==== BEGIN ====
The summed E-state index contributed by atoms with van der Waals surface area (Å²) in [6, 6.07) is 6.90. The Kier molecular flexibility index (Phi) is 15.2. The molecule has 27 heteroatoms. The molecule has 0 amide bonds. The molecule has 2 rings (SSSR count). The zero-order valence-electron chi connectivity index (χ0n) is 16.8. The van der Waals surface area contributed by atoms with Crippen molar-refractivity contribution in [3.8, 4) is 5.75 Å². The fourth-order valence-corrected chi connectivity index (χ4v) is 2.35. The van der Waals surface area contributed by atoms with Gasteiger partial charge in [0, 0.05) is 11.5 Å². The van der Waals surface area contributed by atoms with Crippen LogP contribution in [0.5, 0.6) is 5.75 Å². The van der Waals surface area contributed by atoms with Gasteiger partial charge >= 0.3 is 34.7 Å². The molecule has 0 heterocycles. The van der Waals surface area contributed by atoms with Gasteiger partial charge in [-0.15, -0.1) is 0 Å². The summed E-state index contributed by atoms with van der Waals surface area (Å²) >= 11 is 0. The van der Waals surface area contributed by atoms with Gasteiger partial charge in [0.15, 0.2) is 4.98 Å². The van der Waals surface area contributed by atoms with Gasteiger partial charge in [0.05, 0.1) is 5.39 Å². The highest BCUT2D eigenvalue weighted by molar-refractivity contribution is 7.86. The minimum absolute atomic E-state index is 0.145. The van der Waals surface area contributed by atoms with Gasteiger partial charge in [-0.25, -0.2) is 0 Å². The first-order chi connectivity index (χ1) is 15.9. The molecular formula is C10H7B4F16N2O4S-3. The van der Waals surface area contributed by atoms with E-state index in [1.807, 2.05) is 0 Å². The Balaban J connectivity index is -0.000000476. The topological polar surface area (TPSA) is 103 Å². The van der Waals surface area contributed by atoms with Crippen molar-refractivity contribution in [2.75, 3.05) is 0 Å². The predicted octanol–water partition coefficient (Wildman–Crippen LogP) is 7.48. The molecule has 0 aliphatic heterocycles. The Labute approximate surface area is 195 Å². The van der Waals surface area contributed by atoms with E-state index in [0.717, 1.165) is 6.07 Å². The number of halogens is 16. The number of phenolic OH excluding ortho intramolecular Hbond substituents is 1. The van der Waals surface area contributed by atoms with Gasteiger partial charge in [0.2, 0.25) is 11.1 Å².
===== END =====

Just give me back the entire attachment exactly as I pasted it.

The summed E-state index contributed by atoms with van der Waals surface area (Å²) in [6, 6.07) is 6.90. The Kier molecular flexibility index (Phi) is 15.2. The molecule has 27 heteroatoms. The molecule has 0 amide bonds. The molecule has 2 rings (SSSR count). The zero-order valence-electron chi connectivity index (χ0n) is 16.8. The van der Waals surface area contributed by atoms with Crippen molar-refractivity contribution in [3.8, 4) is 5.75 Å². The fourth-order valence-corrected chi connectivity index (χ4v) is 2.35. The van der Waals surface area contributed by atoms with Gasteiger partial charge in [0, 0.05) is 11.5 Å². The van der Waals surface area contributed by atoms with Crippen LogP contribution in [0.5, 0.6) is 5.75 Å². The van der Waals surface area contributed by atoms with Gasteiger partial charge >= 0.3 is 34.7 Å². The molecule has 0 heterocycles. The van der Waals surface area contributed by atoms with Gasteiger partial charge in [-0.15, -0.1) is 0 Å². The summed E-state index contributed by atoms with van der Waals surface area (Å²) >= 11 is 0. The van der Waals surface area contributed by atoms with Gasteiger partial charge in [0.15, 0.2) is 4.98 Å². The van der Waals surface area contributed by atoms with Gasteiger partial charge in [0.05, 0.1) is 5.39 Å². The highest BCUT2D eigenvalue weighted by molar-refractivity contribution is 7.86. The minimum absolute atomic E-state index is 0.145. The van der Waals surface area contributed by atoms with Gasteiger partial charge in [-0.25, -0.2) is 0 Å². The first-order chi connectivity index (χ1) is 15.9. The molecular formula is C10H7B4F16N2O4S-3. The van der Waals surface area contributed by atoms with E-state index in [1.807, 2.05) is 0 Å². The Balaban J connectivity index is -0.000000476. The topological polar surface area (TPSA) is 103 Å². The van der Waals surface area contributed by atoms with Crippen molar-refractivity contribution in [2.75, 3.05) is 0 Å². The predicted octanol–water partition coefficient (Wildman–Crippen LogP) is 7.48. The molecule has 0 aliphatic heterocycles. The Labute approximate surface area is 195 Å². The van der Waals surface area contributed by atoms with E-state index in [0.717, 1.165) is 6.07 Å². The number of halogens is 16. The number of phenolic OH excluding ortho intramolecular Hbond substituents is 1. The van der Waals surface area contributed by atoms with Gasteiger partial charge in [0.2, 0.25) is 11.1 Å².